In keeping with recent empirical evidence, the estimation results reject the Ricardian equivalence hypothesis for all countries: changes in public saving are not fully offset by changes in private saving. The estimated coefficient of the unrestricted regression suggests that an increase in the budget surplus of 1 percent lowers private saving by approximately 1/2 of 1 percent (Table 4). The disaggregated results (Tables 5 and 6) show that the offset coefficient is lower for the ASEAN countries and higher for Latin America. Therefore, an increase in public saving has a stronger positive effect on national saving in the ASEAN countries than it has in the Latin American countries. The difference in coefficients could be due to the fact that the Latin American countries in general have higher debt ratios and are thus closer to Ricardian equivalence because the probability of fiscal adjustment is greater (Debelle and Faruqee, 1996).16 In the instrumental variable regressions for the full sample, the offset coefficient is lower and becomes less significant. For Latin America, the estimated coefficient using instrumental variables remains highly significant, but the coefficient is no longer significant for the ASEAN countries. On the whole, these results suggest that an increase in the public sector surplus would not be fully offset by lower private saving in both Southeast Asia and Latin America, so that national saving would increase. For the same reason, the sharp increase in national saving rates in Southeast Asia can be attributed to higher public saving rates over the period of the study.

As to the effect of social security expenditures, the results show that a reduction in such expenditures tends to increase private saving. The disaggregated results show that the impact of government social security expenditures on private saving is higher in the ASEAN region than in Latin America, but in both regions a reduction in social security expenditures would tend to increase private saving.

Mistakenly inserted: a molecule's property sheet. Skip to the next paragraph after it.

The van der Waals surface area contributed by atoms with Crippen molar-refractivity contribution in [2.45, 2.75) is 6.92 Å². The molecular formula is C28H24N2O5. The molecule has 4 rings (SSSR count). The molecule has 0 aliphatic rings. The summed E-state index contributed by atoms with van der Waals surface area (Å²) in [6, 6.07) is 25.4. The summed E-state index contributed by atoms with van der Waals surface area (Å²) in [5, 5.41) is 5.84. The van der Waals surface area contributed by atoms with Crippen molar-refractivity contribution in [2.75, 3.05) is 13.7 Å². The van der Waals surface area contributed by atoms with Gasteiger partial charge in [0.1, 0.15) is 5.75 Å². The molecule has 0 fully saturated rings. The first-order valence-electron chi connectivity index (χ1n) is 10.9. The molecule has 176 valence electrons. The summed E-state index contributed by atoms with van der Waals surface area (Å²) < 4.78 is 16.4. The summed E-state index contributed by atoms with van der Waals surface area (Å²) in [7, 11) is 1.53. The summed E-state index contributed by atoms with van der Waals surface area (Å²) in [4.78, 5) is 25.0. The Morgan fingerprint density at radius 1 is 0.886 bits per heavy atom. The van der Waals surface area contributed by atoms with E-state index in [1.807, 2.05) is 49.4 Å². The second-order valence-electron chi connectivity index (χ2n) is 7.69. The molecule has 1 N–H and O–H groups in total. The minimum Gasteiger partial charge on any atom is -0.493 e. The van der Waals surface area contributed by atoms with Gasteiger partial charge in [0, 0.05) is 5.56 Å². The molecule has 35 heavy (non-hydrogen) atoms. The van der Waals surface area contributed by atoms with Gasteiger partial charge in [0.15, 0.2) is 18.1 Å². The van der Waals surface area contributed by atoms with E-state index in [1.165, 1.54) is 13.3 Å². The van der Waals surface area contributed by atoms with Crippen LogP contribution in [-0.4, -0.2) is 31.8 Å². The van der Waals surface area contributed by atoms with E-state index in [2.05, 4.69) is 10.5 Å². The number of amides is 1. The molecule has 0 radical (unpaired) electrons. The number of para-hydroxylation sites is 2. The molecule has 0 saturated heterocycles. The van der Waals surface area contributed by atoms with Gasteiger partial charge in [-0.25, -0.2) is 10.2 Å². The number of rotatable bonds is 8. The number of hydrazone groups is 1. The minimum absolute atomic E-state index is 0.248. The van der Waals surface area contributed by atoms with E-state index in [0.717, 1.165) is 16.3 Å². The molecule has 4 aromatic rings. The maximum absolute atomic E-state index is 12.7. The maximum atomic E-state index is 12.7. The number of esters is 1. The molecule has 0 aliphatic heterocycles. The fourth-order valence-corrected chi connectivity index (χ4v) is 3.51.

With regard to the effect of fully funded pension schemes, the results suggest that contributions to such schemes have a positive and significant effect on private saving over the full sample (instrumental variable regression). Turning to the disaggregated results, the coefficient in the Latin American panel is positive and highly significant, but it is not significant in the ASEAN sample (Table 5). This may reflect the fact that in Chile withdrawals are not allowed before retirement, whereas withdrawals are allowed in Malaysia and Singapore. The findings on Latin America seem to underscore previous findings of positive effects on saving from the transition to a fully funded pension scheme, which Chile made in the mid-1980s (Holzmann, 1996).17 Thus, the results here suggest that compulsory saving increases the saving rate, but that the effects are likely to be mitigated over time as withdrawal restrictions are eased.

B. Financial Market Development

The ratio of M2 to GDP is used as a proxy for the depth of financial development. Its coefficient is positive and highly significant, as expected. This indicates that financial deepening—which has taken place in Southeast Asia to a greater extent than in Latin America over the past decade—contributes positively to private saving. The positive coefficient is robust across samples and estimation techniques.

C. Macroeconomic Stability

To examine whether macroeconomic stability has been a significant determinant of saving in these countries, a proxy for macroeconomic stability—absolute deviations of the inflation rate from a three-year moving average—was constructed. The results show that increases in this proxy indeed tend to reduce private saving, especially for the Latin American countries in the sample where inflation has been much more volatile.

D. Growth and Demographics

The full sample results suggest, in line with previous studies, that demographics have a significant effect on private saving ratios. In our study, the coefficient of the dependency ratio is negative and significant in the unrestricted regression for the full sample. It loses significance, however, in the instrumental variable specification and becomes insignificant in the split samples. This suggests that while other variables—which, like the financial deepening variable, may be collinear with the dependency ratio—may reduce the significance of the demographic variable in the smaller (regional) samples, differences in demographic trends are still an important element in the explanation of saving across the two regions.